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Study Abroad Office

Three students stand on a glacial formation

Heritage Seekers

Racial and ethnic minorities in the United States have historically studied abroad at lower rates than their counterparts. However, there have been small but consistent increases in study abroad participation rates among students of color. The students from underrepresented groups who do participate in study abroad programs are motivated by a variety of factors including cultural heritage. For these students, studying abroad in their homeland provides a unique opportunity to connect and learn about their ancestral and cultural history. When studying abroad in their ancestral land, students may find that their perceptions of their host country will be challenged. Students may find that the local community accepts them because of shared ethnic ties, but students may still be viewed as an outsider due to cultural and national identity differences. Heritage students will be able to learn more about themselves and how they identify with others throughout their experience abroad. Talk to your Study Abroad Advisor about the possibility of choosing a program that explores your heritage.

Questions to consider with an Advisor/by yourself:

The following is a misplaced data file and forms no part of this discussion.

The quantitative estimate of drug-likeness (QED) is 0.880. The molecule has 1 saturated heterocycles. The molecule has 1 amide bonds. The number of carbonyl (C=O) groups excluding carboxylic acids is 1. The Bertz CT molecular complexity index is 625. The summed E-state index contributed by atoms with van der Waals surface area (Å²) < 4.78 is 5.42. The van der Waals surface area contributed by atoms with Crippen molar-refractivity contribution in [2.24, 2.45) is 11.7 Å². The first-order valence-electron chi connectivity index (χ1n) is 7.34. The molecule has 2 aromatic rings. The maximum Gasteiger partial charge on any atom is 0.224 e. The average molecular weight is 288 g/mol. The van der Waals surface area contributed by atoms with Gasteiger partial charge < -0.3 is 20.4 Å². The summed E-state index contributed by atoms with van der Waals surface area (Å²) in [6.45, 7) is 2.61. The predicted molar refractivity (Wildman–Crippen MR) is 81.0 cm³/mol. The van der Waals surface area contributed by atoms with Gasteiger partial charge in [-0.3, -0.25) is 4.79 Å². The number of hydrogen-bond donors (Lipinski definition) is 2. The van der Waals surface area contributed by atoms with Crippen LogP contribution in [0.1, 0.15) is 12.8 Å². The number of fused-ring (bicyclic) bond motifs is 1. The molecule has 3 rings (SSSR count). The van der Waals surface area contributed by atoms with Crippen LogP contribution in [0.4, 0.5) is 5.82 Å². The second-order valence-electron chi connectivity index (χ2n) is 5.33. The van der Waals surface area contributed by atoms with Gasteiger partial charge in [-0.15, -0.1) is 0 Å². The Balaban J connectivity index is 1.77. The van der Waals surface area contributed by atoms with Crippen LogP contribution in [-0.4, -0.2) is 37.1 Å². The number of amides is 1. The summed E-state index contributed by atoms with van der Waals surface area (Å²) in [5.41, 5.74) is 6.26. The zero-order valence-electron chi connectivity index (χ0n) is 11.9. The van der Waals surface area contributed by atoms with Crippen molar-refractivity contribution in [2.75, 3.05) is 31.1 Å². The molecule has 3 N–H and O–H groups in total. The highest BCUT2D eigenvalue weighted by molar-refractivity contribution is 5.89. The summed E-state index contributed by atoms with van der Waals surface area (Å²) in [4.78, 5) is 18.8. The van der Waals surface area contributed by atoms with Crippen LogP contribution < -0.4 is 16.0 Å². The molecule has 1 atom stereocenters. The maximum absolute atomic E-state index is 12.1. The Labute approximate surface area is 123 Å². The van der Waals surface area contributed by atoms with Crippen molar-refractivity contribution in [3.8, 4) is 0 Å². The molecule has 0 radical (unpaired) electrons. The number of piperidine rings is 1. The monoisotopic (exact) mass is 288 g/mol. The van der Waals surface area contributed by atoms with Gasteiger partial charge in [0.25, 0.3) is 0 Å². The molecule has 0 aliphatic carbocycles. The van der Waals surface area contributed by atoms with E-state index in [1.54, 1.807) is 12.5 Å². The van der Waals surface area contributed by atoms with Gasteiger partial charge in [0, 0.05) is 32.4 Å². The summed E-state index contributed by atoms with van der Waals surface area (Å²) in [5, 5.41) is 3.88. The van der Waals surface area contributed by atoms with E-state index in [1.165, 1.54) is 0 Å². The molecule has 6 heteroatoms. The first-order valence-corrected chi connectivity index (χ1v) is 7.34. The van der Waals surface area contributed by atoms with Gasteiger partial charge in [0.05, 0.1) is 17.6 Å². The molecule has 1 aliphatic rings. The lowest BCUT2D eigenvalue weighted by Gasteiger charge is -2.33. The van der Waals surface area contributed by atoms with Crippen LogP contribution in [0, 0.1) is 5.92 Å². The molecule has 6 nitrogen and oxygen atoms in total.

• How do I learn more about my country of origin?
  • How will my heritage, race, and ethnicity be perceived in my home/host country?
  • What aspects of my heritage am I most interested in learning more about (Religion, Language, Cuisine)?
  • Will I be accepted by the citizens in my home/host region? What should I do if I’m not accepted?
  • Will there be other heritage students in my program?
  • Am I used to being part of the minority at home? How will it be to be a part of the majority abroad?
  • Do I speak the language of my home/host country and how will that affect my experience?
  • How should I react if other students in the program look to me to be an “expert” even if I’m not?
  • How should I react if someone generalizes of incorrectly identifies my ethnicity?
Tips for having a positive study abroad experience:
  • Find international students from your host country at your home university
  • Take a DNA test to determine your ancestry
  • Research the culture of your host country to find out what similarities and differences exist between how you were raised and the host culture.
  • Be aware that people may generalize or incorrectly identify your ethnicity
Resources:

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